This comissions based system serves only the postman and not customers.”

Sandy Heng wrote, “Issues with SingPost are not new, and with a very poor customer feedback channel, the complains are not looked into, and left to fester. Slowly, the decay spreaded to an extent that it warrants a system wide review, and harsh changes. Otherwise, it would just be another plaster over the wound, and not treating the wound.”

Diana Tan wrote, “Problem is the lapse in service did not happen only in November/December last year! E-commerce mails have been there for years and it’s only now that SingPost realize they can’t cope? Most clothes e-retailer don’t even use SingPost anymore because mails kept getting lost. If November/December is a surge period for SingPost, it’s the same for other courier companies but they are still able to deliver within 1 to 3 biz days. If these newbies can predict the surge and plan resources accordingly, SingPost being the veteran in mail services fail to plan ahead? I get super annoyed each time my mails get missing or when i re-direct my registered parcels to another post office for pick up, it either got delayed or the staff tells me they have no idea where are my parcels. Can SingPost consider putting registered mails into the nearest pop-stations or parcel santa boxes if owners are not home? Then we wont need to waste time queuing at post office and that also increase the efficiency at the post office.”

Es Lim wrote, “Just like SMRT, they are not putting effort, manpower and resources on their core business. Business model needs to change.”

Foh Sin Kong wrote, “Make it a law for SingPost to compensate all missing parcel or cost incur to people because of their late or missing mail.”

Yanny Ree wrote, “English lesson must given to the new recruit as most are FT and they have little knowledge of written and spoken English. Issue compound fine or summon and expel them back to their country if found guilty of discarding mails or due to laziness. But reward those with full responsibility and diligent post man”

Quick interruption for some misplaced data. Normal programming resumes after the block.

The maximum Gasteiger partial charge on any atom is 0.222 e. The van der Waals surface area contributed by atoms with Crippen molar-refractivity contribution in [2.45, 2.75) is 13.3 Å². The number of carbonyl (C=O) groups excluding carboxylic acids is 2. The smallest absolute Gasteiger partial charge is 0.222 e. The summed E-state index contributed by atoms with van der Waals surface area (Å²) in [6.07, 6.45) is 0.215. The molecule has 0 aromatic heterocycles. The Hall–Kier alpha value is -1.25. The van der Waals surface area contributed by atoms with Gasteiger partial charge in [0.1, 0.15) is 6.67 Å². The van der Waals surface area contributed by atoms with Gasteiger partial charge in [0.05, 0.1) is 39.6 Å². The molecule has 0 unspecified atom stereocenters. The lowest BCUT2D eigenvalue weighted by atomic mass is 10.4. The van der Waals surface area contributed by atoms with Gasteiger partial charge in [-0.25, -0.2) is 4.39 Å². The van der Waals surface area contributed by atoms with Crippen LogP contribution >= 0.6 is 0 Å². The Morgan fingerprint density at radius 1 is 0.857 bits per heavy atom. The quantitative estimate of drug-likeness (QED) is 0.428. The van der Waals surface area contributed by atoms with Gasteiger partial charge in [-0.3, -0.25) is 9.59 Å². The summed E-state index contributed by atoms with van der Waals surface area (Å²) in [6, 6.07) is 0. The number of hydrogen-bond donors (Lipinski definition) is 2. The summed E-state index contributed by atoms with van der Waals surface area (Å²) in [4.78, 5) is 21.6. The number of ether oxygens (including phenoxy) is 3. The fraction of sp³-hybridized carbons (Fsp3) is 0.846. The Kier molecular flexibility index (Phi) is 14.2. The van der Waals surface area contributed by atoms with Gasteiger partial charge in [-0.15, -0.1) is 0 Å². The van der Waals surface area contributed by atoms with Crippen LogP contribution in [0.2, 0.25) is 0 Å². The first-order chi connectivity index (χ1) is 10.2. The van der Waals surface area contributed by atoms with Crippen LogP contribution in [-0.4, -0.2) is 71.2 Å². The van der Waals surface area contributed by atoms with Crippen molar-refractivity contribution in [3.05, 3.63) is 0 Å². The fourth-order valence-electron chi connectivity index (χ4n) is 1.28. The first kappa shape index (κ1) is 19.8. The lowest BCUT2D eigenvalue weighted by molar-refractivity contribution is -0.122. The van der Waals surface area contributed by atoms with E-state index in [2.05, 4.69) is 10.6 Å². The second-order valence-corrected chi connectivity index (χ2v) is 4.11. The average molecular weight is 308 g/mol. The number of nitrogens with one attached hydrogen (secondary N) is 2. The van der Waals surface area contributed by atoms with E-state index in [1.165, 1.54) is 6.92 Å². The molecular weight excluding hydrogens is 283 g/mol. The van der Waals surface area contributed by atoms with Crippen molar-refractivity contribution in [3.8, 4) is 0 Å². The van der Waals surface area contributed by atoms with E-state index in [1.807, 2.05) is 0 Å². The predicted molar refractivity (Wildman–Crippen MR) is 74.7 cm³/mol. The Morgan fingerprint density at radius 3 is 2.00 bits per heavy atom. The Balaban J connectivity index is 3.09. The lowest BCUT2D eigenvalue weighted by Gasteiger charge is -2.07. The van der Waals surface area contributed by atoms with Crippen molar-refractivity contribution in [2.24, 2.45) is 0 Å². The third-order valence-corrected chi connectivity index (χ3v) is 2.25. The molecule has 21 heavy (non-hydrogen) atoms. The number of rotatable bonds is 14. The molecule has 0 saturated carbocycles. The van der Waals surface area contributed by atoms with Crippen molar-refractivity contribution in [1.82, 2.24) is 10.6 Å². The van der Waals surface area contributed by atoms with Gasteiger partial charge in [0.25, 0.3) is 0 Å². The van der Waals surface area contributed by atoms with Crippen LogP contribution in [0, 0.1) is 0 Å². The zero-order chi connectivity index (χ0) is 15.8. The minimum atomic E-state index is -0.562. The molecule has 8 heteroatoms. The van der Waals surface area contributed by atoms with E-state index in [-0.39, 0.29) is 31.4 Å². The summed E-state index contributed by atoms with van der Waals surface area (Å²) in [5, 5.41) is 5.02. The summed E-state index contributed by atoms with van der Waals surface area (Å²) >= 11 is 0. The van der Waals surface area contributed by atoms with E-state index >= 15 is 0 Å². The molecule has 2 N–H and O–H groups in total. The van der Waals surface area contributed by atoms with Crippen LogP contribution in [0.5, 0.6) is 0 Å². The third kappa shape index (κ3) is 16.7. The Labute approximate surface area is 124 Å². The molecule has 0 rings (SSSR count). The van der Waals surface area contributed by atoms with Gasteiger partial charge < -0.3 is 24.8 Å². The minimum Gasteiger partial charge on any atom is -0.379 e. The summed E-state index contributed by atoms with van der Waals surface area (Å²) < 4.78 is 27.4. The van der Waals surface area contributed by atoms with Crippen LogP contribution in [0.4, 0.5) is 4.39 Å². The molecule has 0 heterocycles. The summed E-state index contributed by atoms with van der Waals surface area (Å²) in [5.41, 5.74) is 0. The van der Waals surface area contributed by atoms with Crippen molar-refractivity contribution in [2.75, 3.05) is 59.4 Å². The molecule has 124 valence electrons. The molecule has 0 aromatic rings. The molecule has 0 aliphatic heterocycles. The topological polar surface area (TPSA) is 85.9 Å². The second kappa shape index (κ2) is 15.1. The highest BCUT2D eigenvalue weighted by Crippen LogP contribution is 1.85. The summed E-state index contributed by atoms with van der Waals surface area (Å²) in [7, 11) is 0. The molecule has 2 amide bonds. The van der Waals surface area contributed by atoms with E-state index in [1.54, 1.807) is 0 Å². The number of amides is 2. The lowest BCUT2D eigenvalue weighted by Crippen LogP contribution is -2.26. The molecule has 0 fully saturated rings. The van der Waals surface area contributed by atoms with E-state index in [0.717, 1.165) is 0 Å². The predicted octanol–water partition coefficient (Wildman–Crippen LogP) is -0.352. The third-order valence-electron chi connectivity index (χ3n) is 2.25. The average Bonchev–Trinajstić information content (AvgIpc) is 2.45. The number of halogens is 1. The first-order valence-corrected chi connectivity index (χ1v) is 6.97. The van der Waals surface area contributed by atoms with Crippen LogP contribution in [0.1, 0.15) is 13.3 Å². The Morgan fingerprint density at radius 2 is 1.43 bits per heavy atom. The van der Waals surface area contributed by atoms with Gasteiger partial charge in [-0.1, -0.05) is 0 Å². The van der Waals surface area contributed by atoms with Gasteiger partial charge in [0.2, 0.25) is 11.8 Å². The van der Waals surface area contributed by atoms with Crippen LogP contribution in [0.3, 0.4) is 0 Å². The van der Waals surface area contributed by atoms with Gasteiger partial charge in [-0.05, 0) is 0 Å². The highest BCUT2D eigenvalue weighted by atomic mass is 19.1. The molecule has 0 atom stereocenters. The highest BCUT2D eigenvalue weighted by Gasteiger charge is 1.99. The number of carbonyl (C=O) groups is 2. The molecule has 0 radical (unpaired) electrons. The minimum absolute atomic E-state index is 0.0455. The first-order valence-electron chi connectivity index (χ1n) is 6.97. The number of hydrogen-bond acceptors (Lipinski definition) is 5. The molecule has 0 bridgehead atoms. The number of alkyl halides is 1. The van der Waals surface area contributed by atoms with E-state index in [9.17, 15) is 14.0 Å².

Some also asked the company to hire Singaporeans rather than hire foreign workers to do stuffs that can be done by local staff.

Andrew Lim wrote, “No offence to any particular race, I’ve encountered many post man of other countries origin and they really had a hard time speaking and reading simple English. This resulted in sending the mail to the wrong place. So they simply “dumped” other tenants mail in our company HR dept and expect us to deliver to our tenants. Thus doesn’t occur when the previous postman was a local. Just my observation and my views.”

Vasugi Ais wrote, “Nothing goes missing if thy employ only Singaporeans like those old and golden age dys of SingPost. Even during that period of hard times no letters or parcels ever go missing no matter how far it came from. So, SingPost, please, buck up!”

HP Tan wrote, “Hiring more local people!!! There were no incidents before when local in charge.”

Daniel Tang wrote, “Stop hiring cheap labours and raise pay for local chaps. If the pay and incentives are good, locals will wanna work for you.”

Zubaidah Rahiman wrote, “Go and call back your good workers which they resigned because of your rules towards long service workers. Purposely hor you want foreign workers to apply!”

Others asked the management to treat the employee fairly.

KY Lin wrote, “Underpaying freelancing postmen and trying to squeeze every drop of blood out of them. Treat your staff fairly, get the job done properly and there will be no need to try to make yourself look good by publishing your internal staff benefits in the news except for recruitment purposes”

CloudyApple Ong wrote, “Looks like all employees should look up to SingPost.
And all employers should give incentives to employees so they have the motivation to complete their basic job scope.”

While some also demanded the authority to deal with the top management.

James Tio wrote, “SingPost needs to fire its CEO for poor management oversight that attributed to this collapse of quality of service which is confirmed and penalised by the government.
This is an affront and embarrassment to a national service provider. Similar issue with former SMRT CEO who was too focused on profits before service and safety issues cost her the job.”

ウ ォーロック wrote, “Just reading the snippet: incentives to deliver… umm, it is called a salary?”

Jael Gan wrote, “Why should there be incentives for successfully delivering items to the doorstep? Isn’t delivering items to the doorstep part of the job requirement? I take the pay to do the work well, that’s the responsibility and if I exceed expectations, I will get incentives. And not I take the pay regardless whether I do or not do my work well, and if I do it well to the supposedly “duty”, I get more incentives.”

Some even asked for the government to end the monopoly of SingPost.

Jacquie Zhang wrote, “SingPost is monopoly. We need another SingPost to compete. Why there are 3 or 4 Telco, but only one SingPost?”